UK Parliament could be poised to extend EU membership to block no deal Brexit
MPs vote to allow a motion to be tabled that would require the UK to seek a Brexit delay if no deal has been agreed by next EU Summit
The United Kingdom may be on course to remain an EU member state until early 2020, following a dramatic vote in the House of Commons on Tuesday (September 3) evening.
Members of Parliament voted by a majority of 27 to allow a motion to be tabled on Wednesday which, if passed, would require the UK prime minister to seek a Brexit delay of three months if no deal has been agreed with the EU by the time of the next EU Summit, due to be held on October 17-18.
The legislation would thus amend the current legal situation in the UK, which is that Britain must automatically leave the EU on October 31, with or without a deal.
The vote in favour of the motion, which was opposed by prime minister Boris Johnson, was 328 to 301, with 21 Conservative MPs defying Johnson to vote with the opposition. Johnson has responded by saying he will call a general election in October if the House of Commons votes on Wednesday to block a no deal Brexit, as now seems likely.
The vote opens the door to the prospect of several days of frantic Parliamentary activity, prompted primarily by the prime minister’s announcement last week that he was ‘proroguing’ (suspending) Parliament for a five-week period from next Tuesday (September 10) until the middle of October.
Anti-Brexit MPs took this as a signal that Johnson was seeking to close down debate in the run-up to the October 31 Brexit deadline, and took steps to table a motion which would make a no-deal Brexit on October 31 illegal. This is the motion that will be debated and voted on Wednesday.
However, in order to become law, the bill would also have to be approved by the House of Lords, and there are doubts as to whether there would be time to do this before the planned prorogation of Parliament next week.
An October election?
Prime minister Johnson has made clear that he is not prepared to ask the EU for a further extension of the ‘Article 50’ Brexit negotiating period, and has signalled that he will seek an election if the motion is carried in the House of Commons. Tuesday October 15 is widely reported as the intended date for such an election.
However, under current UK law, a prime minister can only dissolve parliament and trigger an election with the assent of two-thirds of MPs, and Opposition MPs have indicated that they may refuse to sanction such a move unless there is a firm guarantee that the election is completed before October 31. They fear that the UK’s EU membership may otherwise simply elapse on October 31, without a deal, while Parliament is recessed for an election campaign.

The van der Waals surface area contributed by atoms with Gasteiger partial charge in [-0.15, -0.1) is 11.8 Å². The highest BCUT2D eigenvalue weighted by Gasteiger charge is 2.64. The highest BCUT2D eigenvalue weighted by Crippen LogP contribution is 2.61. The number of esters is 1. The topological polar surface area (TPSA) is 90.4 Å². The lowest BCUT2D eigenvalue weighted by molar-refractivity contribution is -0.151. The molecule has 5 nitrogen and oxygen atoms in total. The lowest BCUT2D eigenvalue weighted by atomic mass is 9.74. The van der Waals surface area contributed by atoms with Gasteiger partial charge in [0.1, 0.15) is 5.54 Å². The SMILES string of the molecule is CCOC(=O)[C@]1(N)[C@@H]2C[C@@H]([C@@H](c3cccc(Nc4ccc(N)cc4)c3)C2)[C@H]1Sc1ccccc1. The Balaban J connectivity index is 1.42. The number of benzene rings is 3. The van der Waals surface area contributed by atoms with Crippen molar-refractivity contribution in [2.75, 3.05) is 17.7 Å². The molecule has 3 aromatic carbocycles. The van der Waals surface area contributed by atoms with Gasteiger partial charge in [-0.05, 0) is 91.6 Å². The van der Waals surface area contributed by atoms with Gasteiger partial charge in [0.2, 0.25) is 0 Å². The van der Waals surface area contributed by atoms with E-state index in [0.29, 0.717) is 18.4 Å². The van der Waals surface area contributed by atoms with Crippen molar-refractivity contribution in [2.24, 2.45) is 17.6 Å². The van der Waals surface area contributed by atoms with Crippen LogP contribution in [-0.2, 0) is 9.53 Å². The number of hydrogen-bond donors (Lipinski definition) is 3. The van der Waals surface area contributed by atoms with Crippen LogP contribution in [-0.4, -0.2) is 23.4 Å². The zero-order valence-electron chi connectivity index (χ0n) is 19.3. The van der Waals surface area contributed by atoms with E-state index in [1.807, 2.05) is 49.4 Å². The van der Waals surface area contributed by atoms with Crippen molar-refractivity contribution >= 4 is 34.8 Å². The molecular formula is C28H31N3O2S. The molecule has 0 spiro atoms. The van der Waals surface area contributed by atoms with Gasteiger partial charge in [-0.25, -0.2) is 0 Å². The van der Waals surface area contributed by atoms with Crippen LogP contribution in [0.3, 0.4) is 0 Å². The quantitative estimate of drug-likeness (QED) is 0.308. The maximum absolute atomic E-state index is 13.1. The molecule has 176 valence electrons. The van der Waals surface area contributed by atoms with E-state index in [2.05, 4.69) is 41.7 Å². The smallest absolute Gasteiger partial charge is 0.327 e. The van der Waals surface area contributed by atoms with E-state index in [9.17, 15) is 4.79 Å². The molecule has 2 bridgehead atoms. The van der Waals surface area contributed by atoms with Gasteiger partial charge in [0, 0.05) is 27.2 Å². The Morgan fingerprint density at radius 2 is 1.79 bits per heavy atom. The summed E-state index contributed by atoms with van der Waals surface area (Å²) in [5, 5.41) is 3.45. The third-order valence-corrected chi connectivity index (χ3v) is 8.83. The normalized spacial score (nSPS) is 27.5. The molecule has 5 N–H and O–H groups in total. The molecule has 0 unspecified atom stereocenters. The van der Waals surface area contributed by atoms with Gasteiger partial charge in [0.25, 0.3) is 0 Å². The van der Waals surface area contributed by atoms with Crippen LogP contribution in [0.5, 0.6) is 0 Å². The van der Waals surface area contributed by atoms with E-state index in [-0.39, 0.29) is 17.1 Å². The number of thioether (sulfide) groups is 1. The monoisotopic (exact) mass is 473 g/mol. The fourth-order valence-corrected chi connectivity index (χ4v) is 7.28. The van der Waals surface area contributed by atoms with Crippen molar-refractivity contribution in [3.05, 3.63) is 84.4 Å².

Still no guarantees
For farmers and the agri-food industry in the UK and across Europe, the receding threat of a no-deal Brexit, which industry leaders have publicly and vigorously opposed, will be a relief.
However, there is still no guarantee that such an event will be avoided, particularly if Johnson were to be re-elected in mid-October with a fresh Parliamentary majority which would in all probability see him overturn the anti-no deal bill being pursued this week.
Moreover, any extension of the UK’s Article 50 negotiating period has to be approved unanimously by all 27 EU member states, and it is unclear whether France, and some other like-minded member states, would agree to what would be a third Brexit extension in the space of six months.
European governments will need to balance their desire to avoid a no deal Brexit – and in particular, to avoid being held to blame for a no deal Brexit – against their reluctance to extend the uncertainty of the Brexit saga any further.
An all-Ireland SPS zone?
Prime minister Johnson insisted on Tuesday that he was making progress in negotiations with the EU to conclude a deal which would allow for an orderly UK exit on October 31, although these claims were greeted with cynicism in Brussels.
However, the UK government has this week floated the idea of a single sanitary and phytosanitary (SPS) zone on the island or Ireland, as a way of facilitating cross-border trade in agri-food products post-Brexit, and hence contributing to the resolution of the Irish border question, which has emerged as the most intractable in the Brexit discussions.
Under the proposal, farmers and food producers in Northern Ireland would effectively align on EU standards, so that SPS checks on cross-border agri-food consignments would not be required.
However, this may prove an unpopular suggestion with nationalists in Northern Ireland, who fear that this could impinge on the unity of the UK agri-food market.
It would also not remove the need for tariffs to be collected on exports from Northern Ireland to the Irish Republic, unless it was accompanied by a concomitant free trade agreement.